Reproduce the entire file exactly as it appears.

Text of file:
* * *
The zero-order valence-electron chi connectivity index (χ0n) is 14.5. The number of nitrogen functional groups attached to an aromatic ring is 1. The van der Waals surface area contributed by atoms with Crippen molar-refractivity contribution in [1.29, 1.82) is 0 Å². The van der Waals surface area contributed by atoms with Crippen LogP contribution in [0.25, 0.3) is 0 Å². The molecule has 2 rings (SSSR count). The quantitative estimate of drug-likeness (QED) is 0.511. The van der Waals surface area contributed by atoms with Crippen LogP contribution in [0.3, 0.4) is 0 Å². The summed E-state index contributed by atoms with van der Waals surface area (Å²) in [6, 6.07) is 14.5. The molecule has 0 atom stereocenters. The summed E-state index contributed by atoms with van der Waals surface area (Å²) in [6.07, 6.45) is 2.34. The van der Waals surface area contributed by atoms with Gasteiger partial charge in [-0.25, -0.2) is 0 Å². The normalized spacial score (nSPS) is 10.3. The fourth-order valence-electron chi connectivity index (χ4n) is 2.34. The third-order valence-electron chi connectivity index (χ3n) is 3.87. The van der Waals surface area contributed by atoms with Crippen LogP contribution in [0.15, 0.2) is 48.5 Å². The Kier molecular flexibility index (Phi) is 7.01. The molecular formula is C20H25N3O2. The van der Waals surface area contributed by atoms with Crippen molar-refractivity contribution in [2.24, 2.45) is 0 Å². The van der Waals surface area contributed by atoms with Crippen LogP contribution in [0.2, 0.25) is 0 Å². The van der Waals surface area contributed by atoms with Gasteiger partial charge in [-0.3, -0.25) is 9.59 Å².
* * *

The zero-order valence-electron chi connectivity index (χ0n) is 14.5. The number of nitrogen functional groups attached to an aromatic ring is 1. The van der Waals surface area contributed by atoms with Crippen molar-refractivity contribution in [1.29, 1.82) is 0 Å². The van der Waals surface area contributed by atoms with Crippen LogP contribution in [0.25, 0.3) is 0 Å². The molecule has 2 rings (SSSR count). The quantitative estimate of drug-likeness (QED) is 0.511. The van der Waals surface area contributed by atoms with Crippen LogP contribution in [0.3, 0.4) is 0 Å². The summed E-state index contributed by atoms with van der Waals surface area (Å²) in [6, 6.07) is 14.5. The molecule has 0 atom stereocenters. The summed E-state index contributed by atoms with van der Waals surface area (Å²) in [6.07, 6.45) is 2.34. The van der Waals surface area contributed by atoms with Gasteiger partial charge in [-0.25, -0.2) is 0 Å². The normalized spacial score (nSPS) is 10.3. The fourth-order valence-electron chi connectivity index (χ4n) is 2.34. The third-order valence-electron chi connectivity index (χ3n) is 3.87. The van der Waals surface area contributed by atoms with Crippen LogP contribution in [0.15, 0.2) is 48.5 Å². The Kier molecular flexibility index (Phi) is 7.01. The molecular formula is C20H25N3O2. The van der Waals surface area contributed by atoms with Crippen molar-refractivity contribution in [2.24, 2.45) is 0 Å². The van der Waals surface area contributed by atoms with Crippen LogP contribution in [0.2, 0.25) is 0 Å². The van der Waals surface area contributed by atoms with Gasteiger partial charge in [-0.3, -0.25) is 9.59 Å².